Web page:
Police deny brutality against IMF protesters
The police have categorically denied claims from anti-globalisation protesters that they were beaten and generally mistreated by Czech police following demonstrations against last week's IMF and World Bank meetings in Prague. But as Olga Szantova reports, foreign media continue to publish numerous allegations of police brutality. The following testimony is from a 20-year-old Czech student, quoted by the weekly Internet journal, Central Europe Review:
"As I entered the door to the police station, I saw .... one person kneeling .... and another person curled up lying on the floor. The police were beating them with truncheons, others were standing and looking on. People on the floor were moaning and crying, the policemen were shouting, there was a lot of noise. When I turned to the left beyond the corner, the iron bars leading to the staircase were open and before them a young man was kneeling on the floor, with his back to me. He had long brown hair, and he looked 'alternative'. I suppose he was a foreigner, because the police did not treat any of the Czechs as roughly as this. One policeman was holding his head from the back and another was holding his sleeve or his shoulder. The policemen twice threw the young man's head against the iron bars. Blood and saliva started running from the mouth of the young detainee. It sounded as though they had knocked out his teeth."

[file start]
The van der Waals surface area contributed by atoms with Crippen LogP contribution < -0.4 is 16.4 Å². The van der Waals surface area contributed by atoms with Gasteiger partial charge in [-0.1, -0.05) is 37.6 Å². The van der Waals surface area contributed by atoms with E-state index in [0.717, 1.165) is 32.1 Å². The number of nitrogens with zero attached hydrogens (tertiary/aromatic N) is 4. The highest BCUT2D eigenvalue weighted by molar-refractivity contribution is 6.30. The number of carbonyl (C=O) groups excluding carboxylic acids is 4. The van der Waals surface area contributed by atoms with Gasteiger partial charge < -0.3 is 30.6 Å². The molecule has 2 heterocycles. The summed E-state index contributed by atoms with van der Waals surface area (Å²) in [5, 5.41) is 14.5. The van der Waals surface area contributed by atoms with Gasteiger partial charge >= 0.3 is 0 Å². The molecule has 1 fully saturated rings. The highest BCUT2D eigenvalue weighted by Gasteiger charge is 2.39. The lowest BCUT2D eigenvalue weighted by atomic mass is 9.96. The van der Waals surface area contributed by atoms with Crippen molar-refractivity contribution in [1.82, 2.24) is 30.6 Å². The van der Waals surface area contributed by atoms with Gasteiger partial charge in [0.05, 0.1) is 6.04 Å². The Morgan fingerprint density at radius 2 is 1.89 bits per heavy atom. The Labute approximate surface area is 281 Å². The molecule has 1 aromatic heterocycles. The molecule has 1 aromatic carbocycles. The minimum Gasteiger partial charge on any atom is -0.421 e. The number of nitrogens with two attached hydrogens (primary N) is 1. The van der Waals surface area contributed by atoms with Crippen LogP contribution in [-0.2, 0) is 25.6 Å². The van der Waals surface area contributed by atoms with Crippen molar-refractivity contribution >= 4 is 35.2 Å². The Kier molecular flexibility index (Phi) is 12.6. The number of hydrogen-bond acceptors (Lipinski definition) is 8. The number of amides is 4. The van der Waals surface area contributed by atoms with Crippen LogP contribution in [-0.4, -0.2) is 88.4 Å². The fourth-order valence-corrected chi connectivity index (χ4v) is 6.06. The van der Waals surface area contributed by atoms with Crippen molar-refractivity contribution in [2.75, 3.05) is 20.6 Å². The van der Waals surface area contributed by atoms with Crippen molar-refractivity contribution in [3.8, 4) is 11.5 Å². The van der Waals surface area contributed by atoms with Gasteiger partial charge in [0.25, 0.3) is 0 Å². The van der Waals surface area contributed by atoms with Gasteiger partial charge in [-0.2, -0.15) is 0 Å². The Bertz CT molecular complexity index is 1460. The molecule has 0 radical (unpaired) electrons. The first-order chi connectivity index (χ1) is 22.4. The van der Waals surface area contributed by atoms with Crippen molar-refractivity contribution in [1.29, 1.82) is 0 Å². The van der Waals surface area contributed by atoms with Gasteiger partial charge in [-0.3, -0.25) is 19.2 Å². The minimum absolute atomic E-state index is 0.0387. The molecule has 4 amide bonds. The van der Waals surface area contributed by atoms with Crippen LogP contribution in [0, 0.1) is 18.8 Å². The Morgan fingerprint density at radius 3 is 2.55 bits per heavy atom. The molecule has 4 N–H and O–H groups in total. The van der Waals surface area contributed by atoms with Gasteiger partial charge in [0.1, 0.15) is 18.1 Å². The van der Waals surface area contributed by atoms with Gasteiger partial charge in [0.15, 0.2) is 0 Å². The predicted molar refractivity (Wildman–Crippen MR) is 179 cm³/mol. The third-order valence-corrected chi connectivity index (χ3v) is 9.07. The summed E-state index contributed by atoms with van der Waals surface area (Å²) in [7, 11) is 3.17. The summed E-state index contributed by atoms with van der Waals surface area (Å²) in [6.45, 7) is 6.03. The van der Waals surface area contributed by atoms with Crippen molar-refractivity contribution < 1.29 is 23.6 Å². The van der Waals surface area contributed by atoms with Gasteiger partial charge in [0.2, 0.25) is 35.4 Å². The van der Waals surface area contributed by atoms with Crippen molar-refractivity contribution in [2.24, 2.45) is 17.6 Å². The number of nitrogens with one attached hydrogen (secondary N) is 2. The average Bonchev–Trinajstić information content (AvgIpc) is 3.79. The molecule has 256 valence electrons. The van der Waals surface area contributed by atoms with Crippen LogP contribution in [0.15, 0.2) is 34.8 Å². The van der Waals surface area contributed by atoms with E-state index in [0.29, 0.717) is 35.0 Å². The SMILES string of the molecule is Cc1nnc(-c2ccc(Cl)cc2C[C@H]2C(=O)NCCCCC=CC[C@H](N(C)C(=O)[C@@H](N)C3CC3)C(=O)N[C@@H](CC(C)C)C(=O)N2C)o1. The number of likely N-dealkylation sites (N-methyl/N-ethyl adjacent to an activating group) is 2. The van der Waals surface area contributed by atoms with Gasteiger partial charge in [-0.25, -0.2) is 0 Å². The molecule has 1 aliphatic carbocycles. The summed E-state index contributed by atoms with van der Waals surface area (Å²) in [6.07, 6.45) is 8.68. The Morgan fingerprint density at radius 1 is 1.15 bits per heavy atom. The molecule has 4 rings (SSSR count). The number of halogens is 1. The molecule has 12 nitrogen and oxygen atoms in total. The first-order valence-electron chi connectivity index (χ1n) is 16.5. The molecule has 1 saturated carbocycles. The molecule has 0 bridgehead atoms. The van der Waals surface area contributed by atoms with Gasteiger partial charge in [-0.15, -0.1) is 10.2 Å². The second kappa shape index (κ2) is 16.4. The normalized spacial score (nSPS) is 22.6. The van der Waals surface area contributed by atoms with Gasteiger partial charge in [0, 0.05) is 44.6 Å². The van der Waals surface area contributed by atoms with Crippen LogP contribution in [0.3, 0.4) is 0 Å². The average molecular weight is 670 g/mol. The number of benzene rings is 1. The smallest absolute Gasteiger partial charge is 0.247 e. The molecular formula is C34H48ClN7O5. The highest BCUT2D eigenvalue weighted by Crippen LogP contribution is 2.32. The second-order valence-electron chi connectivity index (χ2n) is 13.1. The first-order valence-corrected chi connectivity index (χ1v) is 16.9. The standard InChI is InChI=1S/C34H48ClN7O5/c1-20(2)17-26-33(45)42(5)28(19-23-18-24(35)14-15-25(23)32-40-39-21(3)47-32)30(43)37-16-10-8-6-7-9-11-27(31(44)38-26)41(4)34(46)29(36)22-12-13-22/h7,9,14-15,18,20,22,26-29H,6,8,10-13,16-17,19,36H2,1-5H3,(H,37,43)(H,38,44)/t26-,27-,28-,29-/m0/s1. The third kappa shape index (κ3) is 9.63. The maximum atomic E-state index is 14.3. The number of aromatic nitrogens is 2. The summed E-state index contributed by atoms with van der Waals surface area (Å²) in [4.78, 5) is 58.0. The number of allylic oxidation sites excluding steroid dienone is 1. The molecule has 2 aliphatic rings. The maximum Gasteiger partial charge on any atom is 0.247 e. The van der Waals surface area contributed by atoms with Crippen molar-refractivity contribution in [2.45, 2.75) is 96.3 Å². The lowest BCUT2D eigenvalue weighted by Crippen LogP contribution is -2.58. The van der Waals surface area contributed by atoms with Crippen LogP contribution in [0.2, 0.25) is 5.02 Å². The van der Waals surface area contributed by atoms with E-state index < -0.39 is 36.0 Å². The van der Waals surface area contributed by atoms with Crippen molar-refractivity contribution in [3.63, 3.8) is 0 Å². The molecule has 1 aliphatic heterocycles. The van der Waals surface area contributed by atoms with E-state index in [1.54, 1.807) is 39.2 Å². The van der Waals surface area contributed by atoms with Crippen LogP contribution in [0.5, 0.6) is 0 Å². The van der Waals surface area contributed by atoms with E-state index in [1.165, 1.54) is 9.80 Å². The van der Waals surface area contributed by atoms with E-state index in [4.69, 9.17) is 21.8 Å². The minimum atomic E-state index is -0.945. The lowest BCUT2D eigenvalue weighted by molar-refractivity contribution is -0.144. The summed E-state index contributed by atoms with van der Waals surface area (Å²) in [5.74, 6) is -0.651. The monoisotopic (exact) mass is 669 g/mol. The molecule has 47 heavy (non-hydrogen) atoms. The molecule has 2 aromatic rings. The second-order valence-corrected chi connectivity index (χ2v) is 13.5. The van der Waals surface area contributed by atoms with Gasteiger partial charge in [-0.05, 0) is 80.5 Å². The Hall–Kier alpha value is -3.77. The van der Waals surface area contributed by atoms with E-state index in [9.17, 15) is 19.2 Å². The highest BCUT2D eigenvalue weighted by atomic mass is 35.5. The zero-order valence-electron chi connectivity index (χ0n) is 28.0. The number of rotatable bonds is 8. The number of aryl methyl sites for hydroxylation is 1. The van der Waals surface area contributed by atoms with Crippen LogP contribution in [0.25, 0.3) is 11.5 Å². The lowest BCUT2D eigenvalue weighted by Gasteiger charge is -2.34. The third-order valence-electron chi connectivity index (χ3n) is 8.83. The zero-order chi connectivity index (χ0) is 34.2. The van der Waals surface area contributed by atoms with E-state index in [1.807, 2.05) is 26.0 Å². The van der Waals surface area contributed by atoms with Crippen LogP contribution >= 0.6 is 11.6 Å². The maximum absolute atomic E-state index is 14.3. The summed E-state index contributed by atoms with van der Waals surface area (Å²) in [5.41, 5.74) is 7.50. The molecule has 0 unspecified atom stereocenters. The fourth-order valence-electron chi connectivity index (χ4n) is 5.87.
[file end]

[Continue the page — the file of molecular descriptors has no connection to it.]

(From testimony by 20-year-old Josef Kudlík, held at the Ocelárská Street police station in Prague. Excerpt taken from Central Europe Review.)
That testimony is just one of many. And with new allegations cropping up all the time, the issue is very much alive. Groups of protestors have been gathering in front of Czech embassies in a number of countries and Amnesty International, as well as other international organisations, are calling for witnesses to come forward.
The Czech police have also announced that they would examine any concrete charges of brutality or serious mistreatment. But spokesman Jiri Suttner told the Czech News Agency that the claims were part of the campaign aimed at misinforming the general public and discrediting the police. Many of the claims, he said, had been submitted by e-mail and contained the same grammatical and other errors which allegedly showed that numerous reports had been written by the same person, but signed with different names.
Investigators are, however, looking into the charges, and the Ministry of Interior is playing an important role in the process. With hundreds of demonstrators arrested, dealing with all the allegations is going to be a lengthy process.